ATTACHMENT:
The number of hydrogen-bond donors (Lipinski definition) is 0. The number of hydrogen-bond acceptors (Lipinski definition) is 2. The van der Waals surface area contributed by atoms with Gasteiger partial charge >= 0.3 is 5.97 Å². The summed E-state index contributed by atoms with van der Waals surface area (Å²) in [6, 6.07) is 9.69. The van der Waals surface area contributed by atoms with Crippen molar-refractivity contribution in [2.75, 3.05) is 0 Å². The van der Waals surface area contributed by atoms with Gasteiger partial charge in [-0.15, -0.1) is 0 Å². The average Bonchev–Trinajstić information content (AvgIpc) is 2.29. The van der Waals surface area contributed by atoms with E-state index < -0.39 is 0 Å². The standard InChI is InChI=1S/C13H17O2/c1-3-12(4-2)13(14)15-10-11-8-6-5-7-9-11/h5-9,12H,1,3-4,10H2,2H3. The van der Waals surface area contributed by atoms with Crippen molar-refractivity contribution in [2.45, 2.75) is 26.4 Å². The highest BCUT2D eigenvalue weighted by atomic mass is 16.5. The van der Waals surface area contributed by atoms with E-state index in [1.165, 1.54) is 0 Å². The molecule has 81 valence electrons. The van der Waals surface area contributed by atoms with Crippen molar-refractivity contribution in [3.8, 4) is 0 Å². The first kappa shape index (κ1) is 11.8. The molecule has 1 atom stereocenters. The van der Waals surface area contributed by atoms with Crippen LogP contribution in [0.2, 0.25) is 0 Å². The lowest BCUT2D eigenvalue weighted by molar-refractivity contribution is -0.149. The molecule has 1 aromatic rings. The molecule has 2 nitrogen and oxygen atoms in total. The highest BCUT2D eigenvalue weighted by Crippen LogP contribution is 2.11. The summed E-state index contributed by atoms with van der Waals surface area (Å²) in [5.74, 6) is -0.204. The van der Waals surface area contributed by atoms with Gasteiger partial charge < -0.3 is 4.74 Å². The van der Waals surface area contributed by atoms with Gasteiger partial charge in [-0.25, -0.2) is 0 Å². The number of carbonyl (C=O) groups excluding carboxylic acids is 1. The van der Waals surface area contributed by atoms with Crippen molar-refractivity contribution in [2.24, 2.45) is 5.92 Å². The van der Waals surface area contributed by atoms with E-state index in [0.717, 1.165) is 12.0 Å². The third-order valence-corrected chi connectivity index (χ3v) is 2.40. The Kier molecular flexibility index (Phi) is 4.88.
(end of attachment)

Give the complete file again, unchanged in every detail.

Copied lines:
The number of hydrogen-bond donors (Lipinski definition) is 0. The number of hydrogen-bond acceptors (Lipinski definition) is 2. The van der Waals surface area contributed by atoms with Gasteiger partial charge >= 0.3 is 5.97 Å². The summed E-state index contributed by atoms with van der Waals surface area (Å²) in [6, 6.07) is 9.69. The van der Waals surface area contributed by atoms with Crippen molar-refractivity contribution in [2.75, 3.05) is 0 Å². The van der Waals surface area contributed by atoms with Gasteiger partial charge in [-0.15, -0.1) is 0 Å². The average Bonchev–Trinajstić information content (AvgIpc) is 2.29. The van der Waals surface area contributed by atoms with E-state index < -0.39 is 0 Å². The standard InChI is InChI=1S/C13H17O2/c1-3-12(4-2)13(14)15-10-11-8-6-5-7-9-11/h5-9,12H,1,3-4,10H2,2H3. The van der Waals surface area contributed by atoms with Crippen molar-refractivity contribution in [2.45, 2.75) is 26.4 Å². The highest BCUT2D eigenvalue weighted by atomic mass is 16.5. The van der Waals surface area contributed by atoms with E-state index in [1.165, 1.54) is 0 Å². The molecule has 81 valence electrons. The van der Waals surface area contributed by atoms with Crippen molar-refractivity contribution in [3.8, 4) is 0 Å². The first kappa shape index (κ1) is 11.8. The molecule has 1 atom stereocenters. The van der Waals surface area contributed by atoms with Crippen LogP contribution in [0.2, 0.25) is 0 Å². The lowest BCUT2D eigenvalue weighted by molar-refractivity contribution is -0.149. The molecule has 1 aromatic rings. The molecule has 2 nitrogen and oxygen atoms in total. The highest BCUT2D eigenvalue weighted by Crippen LogP contribution is 2.11. The summed E-state index contributed by atoms with van der Waals surface area (Å²) in [5.74, 6) is -0.204. The van der Waals surface area contributed by atoms with Gasteiger partial charge < -0.3 is 4.74 Å². The van der Waals surface area contributed by atoms with Gasteiger partial charge in [-0.25, -0.2) is 0 Å². The number of carbonyl (C=O) groups excluding carboxylic acids is 1. The van der Waals surface area contributed by atoms with Crippen molar-refractivity contribution in [2.24, 2.45) is 5.92 Å². The van der Waals surface area contributed by atoms with E-state index in [0.717, 1.165) is 12.0 Å². The third-order valence-corrected chi connectivity index (χ3v) is 2.40. The Kier molecular flexibility index (Phi) is 4.88.